now playing: ben arnold, “house of cards”
i know i went on one of these extended blogging sabbaticals once before, and i remember saying at that time that when you’re gone for this long, there’s not much point in trying to explain or summarize where you’ve been. in fact, i wonder if most of the folks who actually used to drop in here haven’t moved on to other, less fruitless pursuits…
well, let’s just say that i’ve been busy.
i spent most of these last few months working, frankly. i mean, there have been other things going on (which we’ll discuss), but my day job has been monopolizing my time for some months now. there were a couple of timecards that i turned in that had over ninety hours on them. for the math-deficient, that’s two weeks’ worth of hours in one week. more than that, actually, if you’re a “straight forty” kinda person. i’m putting that behind me now, though – both of the projects that were mandating that to be necessary are, by and large, done now – we did a novell groupwise to microsoft exchange upgrade that required that i not only migrate every users’ email from one account to the other, but to actually go to each machine and set up the new programs…the migrations alone were a pain in the ass, some of them taking up to three hours per user, depending on whether they’d ever deleted an email during the entire course of their careers. some of these people had over seven gigabytes of email archives that had to be migrated…and you just know that well over half of that is crap. garbage. but you can’t tell them that – our corporate culture breeds paranoia like no other, and these people are scared to death that someone is gonna come back and try to tell them that they said something that they didn’t, or vice versa, that they keep everything they get.
the other big thing was finally replacing our old, outdated UNIX system with a newer, windows/SQL based manufacturing software package. we “went live” on it earlier this month, and so far it seems to be settling in – the system certainly has its detractors, but there are those who would profess their disdain for whatever we got, even if they got to personally pick it.
now, in the middle of all this, i was helping my friend grace grantham get a nonprofit off the ground for her father, running the eBay auctions and putting the website together…until it became patently clear to me that i was doing them a disservice by not being able to commit the necessary time to it that i had hoped to be able to…it was really important to me to be able to do a good job, and when it became obvious that i wasn’t going to be able to do what i had hoped, i turned over the reins. there were a couple of folks involved who were a lot more motivated than i was able to be, so it didn’t seem to be much of a loss, thankfully.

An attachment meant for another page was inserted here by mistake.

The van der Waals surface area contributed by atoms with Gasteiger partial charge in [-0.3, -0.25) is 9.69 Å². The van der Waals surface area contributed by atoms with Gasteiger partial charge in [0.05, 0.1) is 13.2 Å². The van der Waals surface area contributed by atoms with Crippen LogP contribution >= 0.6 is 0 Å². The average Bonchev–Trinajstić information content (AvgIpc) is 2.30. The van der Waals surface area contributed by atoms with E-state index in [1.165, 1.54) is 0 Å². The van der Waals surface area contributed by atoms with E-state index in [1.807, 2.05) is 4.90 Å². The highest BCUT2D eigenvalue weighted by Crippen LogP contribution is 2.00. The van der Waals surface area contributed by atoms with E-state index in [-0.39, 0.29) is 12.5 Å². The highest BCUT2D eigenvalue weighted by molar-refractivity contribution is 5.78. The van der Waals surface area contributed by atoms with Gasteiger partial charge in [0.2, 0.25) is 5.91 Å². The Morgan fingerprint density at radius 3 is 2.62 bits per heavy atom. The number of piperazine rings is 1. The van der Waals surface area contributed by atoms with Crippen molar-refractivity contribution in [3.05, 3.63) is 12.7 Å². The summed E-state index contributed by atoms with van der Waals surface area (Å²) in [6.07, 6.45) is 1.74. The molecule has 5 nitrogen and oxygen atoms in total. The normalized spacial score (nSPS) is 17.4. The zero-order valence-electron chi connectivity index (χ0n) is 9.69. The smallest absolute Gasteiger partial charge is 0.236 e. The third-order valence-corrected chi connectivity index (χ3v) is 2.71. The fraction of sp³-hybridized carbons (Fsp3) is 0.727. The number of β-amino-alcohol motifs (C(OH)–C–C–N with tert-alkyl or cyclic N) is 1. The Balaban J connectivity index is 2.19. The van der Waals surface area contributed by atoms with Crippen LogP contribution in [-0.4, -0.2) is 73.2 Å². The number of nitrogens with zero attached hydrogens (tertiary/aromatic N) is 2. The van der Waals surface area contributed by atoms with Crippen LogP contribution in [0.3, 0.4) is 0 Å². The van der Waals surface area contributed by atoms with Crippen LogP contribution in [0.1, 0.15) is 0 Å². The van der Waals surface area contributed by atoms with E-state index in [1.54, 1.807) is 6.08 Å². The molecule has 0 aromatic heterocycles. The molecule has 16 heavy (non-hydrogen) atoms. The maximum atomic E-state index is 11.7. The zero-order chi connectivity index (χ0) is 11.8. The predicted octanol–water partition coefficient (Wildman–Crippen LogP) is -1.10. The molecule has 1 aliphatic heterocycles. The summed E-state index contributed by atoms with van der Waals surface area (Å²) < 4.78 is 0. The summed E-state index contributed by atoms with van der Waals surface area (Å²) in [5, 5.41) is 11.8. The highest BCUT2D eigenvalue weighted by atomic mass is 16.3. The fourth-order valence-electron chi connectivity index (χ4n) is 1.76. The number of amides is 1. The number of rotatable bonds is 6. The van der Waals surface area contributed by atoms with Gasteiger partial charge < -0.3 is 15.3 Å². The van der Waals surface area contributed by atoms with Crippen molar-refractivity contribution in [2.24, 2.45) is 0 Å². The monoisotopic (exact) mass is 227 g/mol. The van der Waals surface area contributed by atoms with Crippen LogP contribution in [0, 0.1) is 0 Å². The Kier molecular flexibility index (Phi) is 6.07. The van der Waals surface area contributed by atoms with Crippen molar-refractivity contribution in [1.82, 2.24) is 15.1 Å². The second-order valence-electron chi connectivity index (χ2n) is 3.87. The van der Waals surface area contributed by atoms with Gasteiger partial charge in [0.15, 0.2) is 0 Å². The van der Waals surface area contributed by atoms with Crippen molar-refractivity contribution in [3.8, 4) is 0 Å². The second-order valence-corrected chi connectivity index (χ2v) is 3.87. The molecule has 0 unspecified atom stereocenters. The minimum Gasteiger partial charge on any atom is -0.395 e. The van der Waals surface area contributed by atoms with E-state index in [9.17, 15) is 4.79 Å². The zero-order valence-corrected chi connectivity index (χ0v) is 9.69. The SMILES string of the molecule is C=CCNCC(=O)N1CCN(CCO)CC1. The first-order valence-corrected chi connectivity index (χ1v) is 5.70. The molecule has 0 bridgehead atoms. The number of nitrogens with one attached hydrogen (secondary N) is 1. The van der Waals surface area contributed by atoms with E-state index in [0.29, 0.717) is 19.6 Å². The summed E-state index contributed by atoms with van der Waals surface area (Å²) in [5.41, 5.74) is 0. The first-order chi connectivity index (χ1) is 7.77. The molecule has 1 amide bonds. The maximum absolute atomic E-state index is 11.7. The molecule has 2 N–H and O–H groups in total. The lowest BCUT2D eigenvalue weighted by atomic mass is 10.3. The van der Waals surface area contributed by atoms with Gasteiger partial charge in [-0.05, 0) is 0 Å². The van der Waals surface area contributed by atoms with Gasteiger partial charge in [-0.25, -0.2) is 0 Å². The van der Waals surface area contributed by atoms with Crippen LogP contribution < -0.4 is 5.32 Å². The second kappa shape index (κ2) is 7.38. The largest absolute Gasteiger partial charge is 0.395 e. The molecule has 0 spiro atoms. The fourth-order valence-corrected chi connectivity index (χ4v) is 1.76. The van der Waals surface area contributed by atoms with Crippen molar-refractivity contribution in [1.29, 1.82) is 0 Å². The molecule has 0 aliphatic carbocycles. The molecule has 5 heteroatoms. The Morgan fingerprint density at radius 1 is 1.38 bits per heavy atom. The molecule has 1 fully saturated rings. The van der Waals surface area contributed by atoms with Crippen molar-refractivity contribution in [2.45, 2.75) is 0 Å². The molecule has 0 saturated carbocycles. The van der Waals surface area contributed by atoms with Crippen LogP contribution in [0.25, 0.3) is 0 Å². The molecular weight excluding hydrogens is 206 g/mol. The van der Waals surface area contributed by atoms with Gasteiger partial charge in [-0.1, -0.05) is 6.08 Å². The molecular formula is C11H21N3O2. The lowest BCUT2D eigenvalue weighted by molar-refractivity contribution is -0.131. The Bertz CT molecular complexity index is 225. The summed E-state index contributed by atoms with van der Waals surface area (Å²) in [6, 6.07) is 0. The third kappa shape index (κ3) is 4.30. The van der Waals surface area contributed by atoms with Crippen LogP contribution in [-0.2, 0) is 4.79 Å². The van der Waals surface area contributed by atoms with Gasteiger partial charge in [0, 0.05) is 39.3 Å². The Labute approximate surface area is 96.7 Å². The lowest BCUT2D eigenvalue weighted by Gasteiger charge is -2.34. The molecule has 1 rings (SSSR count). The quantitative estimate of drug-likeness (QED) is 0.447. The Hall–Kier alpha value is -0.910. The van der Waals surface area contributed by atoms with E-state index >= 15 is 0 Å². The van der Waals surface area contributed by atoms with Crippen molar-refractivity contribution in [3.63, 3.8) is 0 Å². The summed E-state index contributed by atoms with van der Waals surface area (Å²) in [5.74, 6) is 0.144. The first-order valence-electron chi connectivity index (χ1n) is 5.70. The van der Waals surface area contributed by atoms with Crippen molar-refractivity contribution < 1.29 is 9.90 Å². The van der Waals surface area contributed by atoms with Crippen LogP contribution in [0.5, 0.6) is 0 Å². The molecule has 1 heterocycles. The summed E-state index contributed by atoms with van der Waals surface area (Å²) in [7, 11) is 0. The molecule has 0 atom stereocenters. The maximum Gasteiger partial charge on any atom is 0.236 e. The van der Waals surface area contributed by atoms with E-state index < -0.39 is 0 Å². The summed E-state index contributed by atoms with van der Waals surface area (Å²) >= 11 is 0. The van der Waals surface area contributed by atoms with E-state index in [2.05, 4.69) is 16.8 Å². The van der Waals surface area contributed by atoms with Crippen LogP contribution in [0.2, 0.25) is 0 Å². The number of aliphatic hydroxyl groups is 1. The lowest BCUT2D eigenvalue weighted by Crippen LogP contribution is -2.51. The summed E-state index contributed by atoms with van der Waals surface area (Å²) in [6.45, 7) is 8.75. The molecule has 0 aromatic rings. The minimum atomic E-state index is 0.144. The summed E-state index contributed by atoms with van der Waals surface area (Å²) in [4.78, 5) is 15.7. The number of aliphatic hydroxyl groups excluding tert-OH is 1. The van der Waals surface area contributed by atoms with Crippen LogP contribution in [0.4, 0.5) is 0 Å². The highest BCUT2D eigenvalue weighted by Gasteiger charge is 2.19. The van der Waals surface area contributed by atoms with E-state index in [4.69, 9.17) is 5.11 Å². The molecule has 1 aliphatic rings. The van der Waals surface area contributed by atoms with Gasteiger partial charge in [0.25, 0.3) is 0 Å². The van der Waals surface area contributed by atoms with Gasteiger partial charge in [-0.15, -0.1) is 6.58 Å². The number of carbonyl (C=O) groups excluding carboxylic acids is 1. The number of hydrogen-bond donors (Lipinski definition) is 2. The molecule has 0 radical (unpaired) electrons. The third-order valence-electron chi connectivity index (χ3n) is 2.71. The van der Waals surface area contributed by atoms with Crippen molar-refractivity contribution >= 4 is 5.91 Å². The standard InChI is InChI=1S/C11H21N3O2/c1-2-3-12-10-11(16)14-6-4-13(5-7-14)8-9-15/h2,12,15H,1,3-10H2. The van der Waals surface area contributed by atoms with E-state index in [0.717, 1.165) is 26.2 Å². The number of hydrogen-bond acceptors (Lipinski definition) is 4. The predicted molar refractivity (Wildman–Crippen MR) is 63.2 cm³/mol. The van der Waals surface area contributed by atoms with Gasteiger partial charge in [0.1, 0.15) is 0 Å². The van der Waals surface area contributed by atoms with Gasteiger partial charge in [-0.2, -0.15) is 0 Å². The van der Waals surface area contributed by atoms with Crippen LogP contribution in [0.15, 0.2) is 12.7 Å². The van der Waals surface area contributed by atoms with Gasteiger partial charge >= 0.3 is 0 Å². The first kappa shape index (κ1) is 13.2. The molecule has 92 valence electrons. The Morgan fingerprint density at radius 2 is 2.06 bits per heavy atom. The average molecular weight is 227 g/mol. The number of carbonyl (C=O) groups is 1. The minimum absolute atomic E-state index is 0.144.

the other major project this summer has been The Steelyard – that’s what we ultimately ended up naming it. it’s all but done now – we had an open house this past weekend and invited friends and family up to check it out, and it was quite the success – the thing i found funny was that the two things that got the most attention were things that i built from scratch – the producers’ desk in the control room and the “guitar wall” cabinet/storage unit that runs the length of one wall in the live room.
i have to admit that the guitar wall does look impressive, even if i do say so myself. there is, though, the awkward moment when i have to tell people that no, that’s not all of them, just the ones that’ll be used the most…and then the odd looks you get after revealing in a roundabout way that you have a sickness that isn’t really accepted as such by the world at large, this whole guitar addiction thing…. but i think (and there are those close to me who will back me up) that i’ve got it pretty well under control at this point. i mean, there are still a few things that i’d like to pick up at some point, but none of them have really presented themselves yet.
well, actually, one of them did.
my good friends boris garcia just recently celebrated the release of their second record, mothers’ finest, at the world cafe in philadelphia. i played lap steel on the record, and they invited me to come play with them at the show as well. it turned out to be serendipitous, as ben arnold was opening, and i got to play with both of them (i’ve been taking on the occasional gig in bens’ band these past couple of months…i know, i know – don’t have enough to do…).